Burlington, VT– After months of delays, the Elmwood Ave. emergency shelter community is finally opening this week, Mayor Miro Weinberger announced Monday. The residents will be moving in in stages, and Mayor Weinberger expects the shelter to be fully occupied by the end of the month.

The so called “pods” offer independence to people experiencing homelessness, and the people who call this place home will receive services for mental and physical health. The community will welcome nearly three-dozen people over the coming weeks. The shelter has 25 single-occupancy pods and five double-occupancy pods, which are available upon request.

“Elmwood is first conceived and has been built to serve as a temporary, critical resource in our ongoing efforts to bring a functional end to homelessness and to deliver on the promise of housing as a human right here in Burlington,” Weinberger said.

About 80 people in total applied to stay at the shelter. The Champlain Housing Trust, which will be managing the shelter day-to-day, was responsible for going through the applications. The total cost of the development was $1.6 million, according to Assistant Director of Community Works Samantha Dunn.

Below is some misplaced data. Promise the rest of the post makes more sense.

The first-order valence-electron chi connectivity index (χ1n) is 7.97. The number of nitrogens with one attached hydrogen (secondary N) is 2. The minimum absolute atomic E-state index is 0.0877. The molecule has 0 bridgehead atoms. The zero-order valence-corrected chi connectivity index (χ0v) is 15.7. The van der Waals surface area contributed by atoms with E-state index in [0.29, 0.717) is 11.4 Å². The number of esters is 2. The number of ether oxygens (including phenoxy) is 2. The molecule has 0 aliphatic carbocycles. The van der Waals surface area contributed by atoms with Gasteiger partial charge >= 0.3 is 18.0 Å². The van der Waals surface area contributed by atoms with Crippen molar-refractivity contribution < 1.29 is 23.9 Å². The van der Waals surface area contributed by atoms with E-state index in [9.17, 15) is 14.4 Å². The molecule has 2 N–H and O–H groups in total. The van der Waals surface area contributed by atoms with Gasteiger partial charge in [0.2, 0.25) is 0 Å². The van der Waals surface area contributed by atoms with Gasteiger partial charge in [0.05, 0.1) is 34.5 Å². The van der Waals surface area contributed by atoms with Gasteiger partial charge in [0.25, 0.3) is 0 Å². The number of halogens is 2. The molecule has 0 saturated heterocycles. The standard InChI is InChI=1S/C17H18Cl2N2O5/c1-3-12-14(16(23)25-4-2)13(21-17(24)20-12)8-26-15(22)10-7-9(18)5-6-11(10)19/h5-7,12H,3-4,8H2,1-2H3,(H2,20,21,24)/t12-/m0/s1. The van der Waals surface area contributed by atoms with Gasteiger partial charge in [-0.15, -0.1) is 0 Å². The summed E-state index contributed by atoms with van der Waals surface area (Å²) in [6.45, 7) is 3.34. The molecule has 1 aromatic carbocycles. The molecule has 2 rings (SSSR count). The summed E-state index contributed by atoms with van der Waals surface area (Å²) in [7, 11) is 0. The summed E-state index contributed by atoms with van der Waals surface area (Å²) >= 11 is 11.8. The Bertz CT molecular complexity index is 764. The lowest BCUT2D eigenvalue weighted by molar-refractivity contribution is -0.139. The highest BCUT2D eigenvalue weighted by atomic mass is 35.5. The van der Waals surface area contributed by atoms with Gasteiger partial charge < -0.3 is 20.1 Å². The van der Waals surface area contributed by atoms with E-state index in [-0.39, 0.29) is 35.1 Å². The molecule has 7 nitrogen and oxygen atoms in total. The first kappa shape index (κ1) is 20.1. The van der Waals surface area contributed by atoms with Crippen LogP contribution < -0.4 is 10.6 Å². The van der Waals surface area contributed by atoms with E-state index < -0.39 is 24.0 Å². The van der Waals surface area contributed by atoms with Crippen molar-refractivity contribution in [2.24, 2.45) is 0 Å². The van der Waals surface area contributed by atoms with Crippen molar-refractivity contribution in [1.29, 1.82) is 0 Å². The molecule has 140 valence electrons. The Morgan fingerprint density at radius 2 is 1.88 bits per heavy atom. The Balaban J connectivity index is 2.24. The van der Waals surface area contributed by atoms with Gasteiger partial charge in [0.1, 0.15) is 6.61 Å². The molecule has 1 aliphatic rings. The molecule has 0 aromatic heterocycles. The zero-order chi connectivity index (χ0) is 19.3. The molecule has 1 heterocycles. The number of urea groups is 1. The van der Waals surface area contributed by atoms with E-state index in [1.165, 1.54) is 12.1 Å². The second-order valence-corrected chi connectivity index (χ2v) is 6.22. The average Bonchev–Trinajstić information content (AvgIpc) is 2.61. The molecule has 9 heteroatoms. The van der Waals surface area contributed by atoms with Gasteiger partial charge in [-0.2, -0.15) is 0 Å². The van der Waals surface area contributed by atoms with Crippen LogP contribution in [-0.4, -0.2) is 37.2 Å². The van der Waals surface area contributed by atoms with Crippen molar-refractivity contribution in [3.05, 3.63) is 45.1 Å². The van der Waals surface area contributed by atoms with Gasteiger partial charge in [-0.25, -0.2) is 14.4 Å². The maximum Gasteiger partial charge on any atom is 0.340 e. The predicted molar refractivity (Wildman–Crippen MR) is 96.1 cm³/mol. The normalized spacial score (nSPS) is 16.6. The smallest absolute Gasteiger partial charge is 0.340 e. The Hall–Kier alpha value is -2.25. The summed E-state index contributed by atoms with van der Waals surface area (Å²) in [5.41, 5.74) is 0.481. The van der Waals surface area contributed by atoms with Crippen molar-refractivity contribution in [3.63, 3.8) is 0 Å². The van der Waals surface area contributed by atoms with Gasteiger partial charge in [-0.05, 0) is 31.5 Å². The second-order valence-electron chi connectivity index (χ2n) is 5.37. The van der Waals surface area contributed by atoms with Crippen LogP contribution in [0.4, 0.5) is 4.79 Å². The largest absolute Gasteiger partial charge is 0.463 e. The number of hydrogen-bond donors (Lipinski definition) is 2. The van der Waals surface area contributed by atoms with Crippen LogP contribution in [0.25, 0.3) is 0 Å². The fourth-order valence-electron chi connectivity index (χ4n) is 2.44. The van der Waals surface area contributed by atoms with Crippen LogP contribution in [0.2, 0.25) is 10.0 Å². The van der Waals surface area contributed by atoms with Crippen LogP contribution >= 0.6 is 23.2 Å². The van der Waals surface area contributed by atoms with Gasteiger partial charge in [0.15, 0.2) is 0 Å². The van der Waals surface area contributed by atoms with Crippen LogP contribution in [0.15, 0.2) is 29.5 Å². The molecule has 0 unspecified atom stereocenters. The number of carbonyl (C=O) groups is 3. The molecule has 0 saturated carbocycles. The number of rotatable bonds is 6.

Weinberger said residents will receive “visits from caseworkers and housing navigators that are focused on helping residents move as quickly as possible into permanent housing.”

Organizers say a number of factors led to the delay. “Every step of this project has taken longer than I wanted it to, and some of that is due to the regular construction challenges of unknown underground storage tanks under our parking lot, supply chain and labor issues,” Dunn said.

She added, “the need for this project to open is so acute, so that every day the shelter wasn’t open was interminable for me.”

Brian Pine, the director of Burlington’s Community and Economic Development Office, said “the most critical piece that we struggled with for months and months was really finding an operating partner, to running a facility that was really going to be a trauma informed, therapeutic environment.”

A Burlington Parks, Recreation and Waterfront staff-person will maintain the shelter, and a Burlington Police Department Community Support Liaison will check in on the people who live there. The head of CHT noted that this is not long-term housing; people will stay for six to eight months before transitioning to permanent housing.

“It’s about meeting people’s needs right where they really need to be, they need to be sheltered, they need to be housed, we know people will have individual challenges and they’re going to bring it to this community and we’re going to work with them,” said CEO Michael Monte.